Published Oct 17, 2014Slipknot begins .5: The Gray Chapter, their first album after a death and the departure of two original members, with the declaration, "This song is for the dead." It's a fitting dedication, in tandem with the album title, to deceased bassist Paul Gray, whose death and the resultant emotional fallout serve as the muse for many of the album's lyrics.
For all of the weird industrial flourishes in the opening track, Slipknot waste no time kicking it back to 2001's Iowa, the heaviness of which oozes throughout while the band's subsequently learned songwriting skills prevent it from getting too messy. This is both a blessing and a curse, as part of the appeal of the Iowans' quintessential album was its relative (remember, we are talking radio metal here) chaotic nature. Still, it's hard to deny the pummelling of "Sarcastrophe," "Lech" or "AOV," the latter of which features a Trivium-esque chorus. "Skeptic," perhaps the most direct tribute to Gray, is another standout, with its chorus of "I can't let you disappear; I will keep your soul alive if I can't have you here"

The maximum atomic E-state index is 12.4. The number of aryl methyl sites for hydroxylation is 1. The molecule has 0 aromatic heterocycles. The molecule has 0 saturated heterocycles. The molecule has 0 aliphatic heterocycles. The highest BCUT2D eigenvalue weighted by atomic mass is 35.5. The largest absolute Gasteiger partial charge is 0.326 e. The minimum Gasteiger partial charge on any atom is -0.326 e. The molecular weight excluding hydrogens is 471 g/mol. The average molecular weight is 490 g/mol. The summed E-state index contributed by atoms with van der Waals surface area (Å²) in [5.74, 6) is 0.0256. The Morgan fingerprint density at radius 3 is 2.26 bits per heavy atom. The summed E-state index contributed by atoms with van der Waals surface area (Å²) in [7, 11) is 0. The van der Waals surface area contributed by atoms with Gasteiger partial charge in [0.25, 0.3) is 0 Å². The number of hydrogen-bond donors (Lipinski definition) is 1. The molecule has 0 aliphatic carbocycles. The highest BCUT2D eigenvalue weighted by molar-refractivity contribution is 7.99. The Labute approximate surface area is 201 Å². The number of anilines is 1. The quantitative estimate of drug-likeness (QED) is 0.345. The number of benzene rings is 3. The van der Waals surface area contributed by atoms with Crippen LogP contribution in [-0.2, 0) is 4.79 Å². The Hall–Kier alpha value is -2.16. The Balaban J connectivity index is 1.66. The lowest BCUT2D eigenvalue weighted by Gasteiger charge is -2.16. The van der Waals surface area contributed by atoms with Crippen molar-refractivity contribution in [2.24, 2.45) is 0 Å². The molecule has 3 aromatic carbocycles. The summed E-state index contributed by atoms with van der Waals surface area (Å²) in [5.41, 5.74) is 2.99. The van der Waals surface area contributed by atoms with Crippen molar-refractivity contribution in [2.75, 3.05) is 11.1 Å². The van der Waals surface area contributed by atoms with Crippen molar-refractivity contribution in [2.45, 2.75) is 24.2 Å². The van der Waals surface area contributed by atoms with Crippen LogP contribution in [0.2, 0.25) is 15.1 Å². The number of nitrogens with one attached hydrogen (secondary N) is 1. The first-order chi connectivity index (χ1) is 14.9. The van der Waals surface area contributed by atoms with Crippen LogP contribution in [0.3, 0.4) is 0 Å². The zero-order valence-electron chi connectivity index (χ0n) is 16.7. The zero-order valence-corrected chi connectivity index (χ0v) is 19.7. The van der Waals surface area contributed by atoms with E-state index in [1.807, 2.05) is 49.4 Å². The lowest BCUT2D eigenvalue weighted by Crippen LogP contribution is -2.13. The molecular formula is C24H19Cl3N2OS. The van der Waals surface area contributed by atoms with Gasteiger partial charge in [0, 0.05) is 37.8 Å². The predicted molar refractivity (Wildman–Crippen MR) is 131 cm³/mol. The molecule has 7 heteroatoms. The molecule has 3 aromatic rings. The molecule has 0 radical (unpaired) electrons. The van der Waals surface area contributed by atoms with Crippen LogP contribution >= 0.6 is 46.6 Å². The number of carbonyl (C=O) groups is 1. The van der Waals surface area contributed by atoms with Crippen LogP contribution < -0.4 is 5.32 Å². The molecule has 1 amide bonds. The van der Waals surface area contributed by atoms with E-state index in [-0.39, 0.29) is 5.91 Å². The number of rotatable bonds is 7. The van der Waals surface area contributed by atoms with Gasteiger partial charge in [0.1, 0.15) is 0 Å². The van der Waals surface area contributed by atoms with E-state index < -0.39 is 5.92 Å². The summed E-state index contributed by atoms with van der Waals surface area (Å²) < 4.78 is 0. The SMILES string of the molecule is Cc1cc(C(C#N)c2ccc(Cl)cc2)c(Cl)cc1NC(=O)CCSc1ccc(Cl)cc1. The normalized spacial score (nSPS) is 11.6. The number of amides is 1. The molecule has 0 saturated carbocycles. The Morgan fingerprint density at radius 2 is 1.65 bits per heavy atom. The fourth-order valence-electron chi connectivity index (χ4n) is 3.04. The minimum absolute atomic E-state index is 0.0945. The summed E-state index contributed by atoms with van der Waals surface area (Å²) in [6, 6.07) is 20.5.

Tracks like "Killpop," "If Rain Is What You Want" and "Goodbye" fit in the flow of the album, but the over-produced sheen might make it so the iTunes generation find themselves skipping them over. This is only made worse by the hour-plus runtime, bloated further on the lengthier special and deluxe editions. Though it does eventually get bogged down under its own excess, considering the weight Slipknot had to shoulder to even get this album out, it's a considerable accomplishment and a lovely eulogy to their fallen comrade. (Roadrunner)